Although gingivitis and periodontitis both affect the oral cavity, they are separate conditions whose differences are not always understood. While gingivitis (meaning, literally, “inflammation of the gum tissue”) is a condition that can be reversed by brushing, flossing, and using an effective mouth rinse every day, Periodontitis (which impacts the structures that support and surround the teeth) is a more serious disease that cannot be cured. A patient who has periodontitis will require more frequent dental cleanings in order to maintain a set of teeth that are healthy and functional. By contrast, a patient who has gingivitis can be proactive in arresting the condition and restoring their mouth to a completely healthy state. This article will address the signs and symptoms of both conditions. It will also stress the integral role that good oral hygiene plays in preventing any type of dental infection.
While certain chronic conditions, such as diabetes, and other temporary circumstances, like pregnancy, can lead to gingivitis, it is most prevalent when plaque is left on the teeth. As plaque matures in the oral cavity, it hardens, and the bacteria that live within its matrix become more tenacious and inflammatory. The type of bacteria that causes an immune response from the body is called “gram negative” bacteria. Once gram negative bacteria collect underneath the gums, the body begins to defend itself. Red or purple gums, shiny gums, and tissue that will bleed during brushing or flossing are common. In fact, gums that bleed or, similarly, gums that are discolored and tender, are the easiest ways to visibly detect gingivitis. Such symptoms usually don’t occur until 1-2 weeks without brushing or flossing at the gum line. In order to arrest and reverse gingivitis, brushing and flossing at the gum line are imperative. To prevent gingivitis from occurring again, cleaning these areas with a tooth brush and dental floss every day is a necessity.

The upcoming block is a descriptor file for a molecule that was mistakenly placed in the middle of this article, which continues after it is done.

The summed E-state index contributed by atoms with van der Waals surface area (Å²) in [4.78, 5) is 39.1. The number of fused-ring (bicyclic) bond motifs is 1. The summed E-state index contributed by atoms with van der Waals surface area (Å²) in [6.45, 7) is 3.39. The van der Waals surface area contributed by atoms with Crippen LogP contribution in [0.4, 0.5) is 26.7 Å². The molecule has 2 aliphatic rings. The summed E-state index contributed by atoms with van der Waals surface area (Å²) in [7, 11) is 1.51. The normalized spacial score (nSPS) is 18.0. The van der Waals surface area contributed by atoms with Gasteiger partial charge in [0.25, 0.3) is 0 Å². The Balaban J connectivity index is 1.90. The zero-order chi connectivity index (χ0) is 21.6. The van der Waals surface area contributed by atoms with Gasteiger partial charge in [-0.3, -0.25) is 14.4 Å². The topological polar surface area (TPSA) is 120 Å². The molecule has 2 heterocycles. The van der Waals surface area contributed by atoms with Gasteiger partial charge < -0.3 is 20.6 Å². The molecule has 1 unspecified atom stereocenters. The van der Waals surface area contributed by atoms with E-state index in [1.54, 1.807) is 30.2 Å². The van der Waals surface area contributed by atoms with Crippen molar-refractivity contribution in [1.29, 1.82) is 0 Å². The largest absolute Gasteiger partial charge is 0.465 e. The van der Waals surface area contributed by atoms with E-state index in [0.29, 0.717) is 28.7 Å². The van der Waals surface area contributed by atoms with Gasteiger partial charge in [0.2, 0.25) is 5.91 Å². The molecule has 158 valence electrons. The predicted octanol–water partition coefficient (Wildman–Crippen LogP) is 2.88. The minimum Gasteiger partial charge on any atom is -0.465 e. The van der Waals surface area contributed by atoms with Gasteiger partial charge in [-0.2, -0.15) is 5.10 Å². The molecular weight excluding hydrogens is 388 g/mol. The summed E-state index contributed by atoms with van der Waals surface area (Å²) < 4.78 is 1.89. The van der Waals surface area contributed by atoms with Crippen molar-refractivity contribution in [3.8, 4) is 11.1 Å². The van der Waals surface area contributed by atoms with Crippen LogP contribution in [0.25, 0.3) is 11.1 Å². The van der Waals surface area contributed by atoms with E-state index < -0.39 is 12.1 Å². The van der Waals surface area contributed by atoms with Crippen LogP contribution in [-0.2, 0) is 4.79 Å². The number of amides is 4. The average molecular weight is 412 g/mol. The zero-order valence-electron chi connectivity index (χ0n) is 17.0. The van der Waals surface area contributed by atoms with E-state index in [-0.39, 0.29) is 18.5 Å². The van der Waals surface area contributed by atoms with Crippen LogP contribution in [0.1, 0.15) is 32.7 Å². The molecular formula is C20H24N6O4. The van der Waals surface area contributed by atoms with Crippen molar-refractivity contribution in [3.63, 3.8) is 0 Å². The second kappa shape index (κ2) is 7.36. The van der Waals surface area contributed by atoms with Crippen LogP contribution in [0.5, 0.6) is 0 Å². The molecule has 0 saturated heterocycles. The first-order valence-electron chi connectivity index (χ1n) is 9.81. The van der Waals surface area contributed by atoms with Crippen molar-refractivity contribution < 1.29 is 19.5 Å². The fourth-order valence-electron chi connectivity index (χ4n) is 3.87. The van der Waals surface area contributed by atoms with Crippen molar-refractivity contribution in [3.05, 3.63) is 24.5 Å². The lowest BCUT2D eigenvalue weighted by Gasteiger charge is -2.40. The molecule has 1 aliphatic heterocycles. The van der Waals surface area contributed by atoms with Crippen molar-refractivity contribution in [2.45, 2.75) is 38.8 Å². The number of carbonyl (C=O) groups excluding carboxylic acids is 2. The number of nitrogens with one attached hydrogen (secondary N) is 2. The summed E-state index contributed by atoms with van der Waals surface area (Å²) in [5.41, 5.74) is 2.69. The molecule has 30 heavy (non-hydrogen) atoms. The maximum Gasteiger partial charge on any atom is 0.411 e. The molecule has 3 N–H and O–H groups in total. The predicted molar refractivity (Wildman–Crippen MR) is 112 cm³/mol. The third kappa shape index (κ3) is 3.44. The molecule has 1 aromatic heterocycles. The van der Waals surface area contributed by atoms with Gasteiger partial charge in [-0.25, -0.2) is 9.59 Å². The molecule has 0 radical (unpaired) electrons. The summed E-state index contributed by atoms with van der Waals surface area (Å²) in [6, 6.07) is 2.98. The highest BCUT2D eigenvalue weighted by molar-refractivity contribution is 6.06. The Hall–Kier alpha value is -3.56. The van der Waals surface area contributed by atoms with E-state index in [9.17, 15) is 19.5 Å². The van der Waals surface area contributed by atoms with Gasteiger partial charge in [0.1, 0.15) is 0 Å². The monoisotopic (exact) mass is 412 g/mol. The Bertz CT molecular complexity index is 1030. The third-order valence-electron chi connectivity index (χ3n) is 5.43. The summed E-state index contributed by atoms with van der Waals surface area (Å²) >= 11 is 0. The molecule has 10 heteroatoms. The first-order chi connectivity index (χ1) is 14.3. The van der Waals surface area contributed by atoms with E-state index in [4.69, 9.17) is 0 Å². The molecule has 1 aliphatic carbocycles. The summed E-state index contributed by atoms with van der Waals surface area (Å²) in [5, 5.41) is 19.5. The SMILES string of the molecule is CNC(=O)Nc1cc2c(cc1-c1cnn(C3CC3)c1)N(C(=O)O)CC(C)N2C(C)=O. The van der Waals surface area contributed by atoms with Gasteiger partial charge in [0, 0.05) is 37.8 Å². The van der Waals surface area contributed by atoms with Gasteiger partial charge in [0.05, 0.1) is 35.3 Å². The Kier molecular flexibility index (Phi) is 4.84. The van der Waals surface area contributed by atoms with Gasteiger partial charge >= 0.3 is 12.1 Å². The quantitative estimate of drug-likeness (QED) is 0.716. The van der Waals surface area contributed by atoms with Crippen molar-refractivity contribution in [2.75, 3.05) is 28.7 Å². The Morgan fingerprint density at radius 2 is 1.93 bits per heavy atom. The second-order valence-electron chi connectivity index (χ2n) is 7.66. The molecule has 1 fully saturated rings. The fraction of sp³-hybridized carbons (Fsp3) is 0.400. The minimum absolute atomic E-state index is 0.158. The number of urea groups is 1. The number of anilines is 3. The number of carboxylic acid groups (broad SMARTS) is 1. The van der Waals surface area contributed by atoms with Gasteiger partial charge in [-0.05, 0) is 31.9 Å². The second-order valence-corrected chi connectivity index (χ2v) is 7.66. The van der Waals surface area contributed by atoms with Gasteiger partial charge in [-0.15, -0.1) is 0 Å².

If gingivitis is left untreated, a more serious infection develops in the oral cavity. Unlike gingivitis, periodontitis is irreversible. The condition affects the ligaments and bone that support the teeth and help to keep them in place. Periodontitis often goes undetected for years, and consequently, a dental professional should measure the gingival sulcus depths on each patient. Large depths (called pockets) are associated with periodontal disease. As the periodontal structures break down, teeth become mobile. Larger pockets beneath the gum line collect larger amounts of bacteria. Every three to four months, cleanings (scaling) should be administered by a dental hygienist to prevent a build-up of calculus underneath the gums. Pocket depths should also be measured in order to assess whether or not the condition is improving. While periodontitis, which is a broad term that encompasses many different infections, can be maintained, patients who have been diagnosed must be seen more often, have more frequent dental x-rays, and be given more in-depth cleanings at each appointment.
For more information about gingivitis, periodontitis, or other dental issues, contact your Shelby, OH dentist, Dr. Marissa Miller today.